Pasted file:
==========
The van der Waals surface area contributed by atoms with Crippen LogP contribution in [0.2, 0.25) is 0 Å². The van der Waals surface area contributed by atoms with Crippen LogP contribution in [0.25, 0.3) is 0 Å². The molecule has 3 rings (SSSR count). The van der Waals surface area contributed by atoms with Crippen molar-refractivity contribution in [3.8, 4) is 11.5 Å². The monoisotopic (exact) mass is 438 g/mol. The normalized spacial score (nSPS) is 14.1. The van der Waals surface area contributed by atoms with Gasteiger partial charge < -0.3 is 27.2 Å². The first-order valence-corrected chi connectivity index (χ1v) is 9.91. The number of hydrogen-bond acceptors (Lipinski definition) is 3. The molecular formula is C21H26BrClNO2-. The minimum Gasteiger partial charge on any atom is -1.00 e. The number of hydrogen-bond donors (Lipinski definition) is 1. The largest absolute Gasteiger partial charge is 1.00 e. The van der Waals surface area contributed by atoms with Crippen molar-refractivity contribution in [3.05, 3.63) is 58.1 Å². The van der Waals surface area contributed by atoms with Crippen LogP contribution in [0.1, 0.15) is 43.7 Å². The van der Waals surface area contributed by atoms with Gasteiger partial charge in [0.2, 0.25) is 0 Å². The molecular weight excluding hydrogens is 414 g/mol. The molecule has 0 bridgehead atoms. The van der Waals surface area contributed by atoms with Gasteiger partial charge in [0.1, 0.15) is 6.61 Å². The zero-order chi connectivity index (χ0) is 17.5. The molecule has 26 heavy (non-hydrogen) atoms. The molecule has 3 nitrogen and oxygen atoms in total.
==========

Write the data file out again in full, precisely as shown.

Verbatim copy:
The van der Waals surface area contributed by atoms with Crippen LogP contribution in [0.2, 0.25) is 0 Å². The van der Waals surface area contributed by atoms with Crippen LogP contribution in [0.25, 0.3) is 0 Å². The molecule has 3 rings (SSSR count). The van der Waals surface area contributed by atoms with Crippen molar-refractivity contribution in [3.8, 4) is 11.5 Å². The monoisotopic (exact) mass is 438 g/mol. The normalized spacial score (nSPS) is 14.1. The van der Waals surface area contributed by atoms with Gasteiger partial charge < -0.3 is 27.2 Å². The first-order valence-corrected chi connectivity index (χ1v) is 9.91. The number of hydrogen-bond acceptors (Lipinski definition) is 3. The molecular formula is C21H26BrClNO2-. The minimum Gasteiger partial charge on any atom is -1.00 e. The number of hydrogen-bond donors (Lipinski definition) is 1. The largest absolute Gasteiger partial charge is 1.00 e. The van der Waals surface area contributed by atoms with Crippen molar-refractivity contribution in [3.05, 3.63) is 58.1 Å². The van der Waals surface area contributed by atoms with Crippen LogP contribution in [0.1, 0.15) is 43.7 Å². The van der Waals surface area contributed by atoms with Gasteiger partial charge in [0.2, 0.25) is 0 Å². The molecular weight excluding hydrogens is 414 g/mol. The molecule has 0 bridgehead atoms. The van der Waals surface area contributed by atoms with Gasteiger partial charge in [0.1, 0.15) is 6.61 Å². The zero-order chi connectivity index (χ0) is 17.5. The molecule has 26 heavy (non-hydrogen) atoms. The molecule has 3 nitrogen and oxygen atoms in total.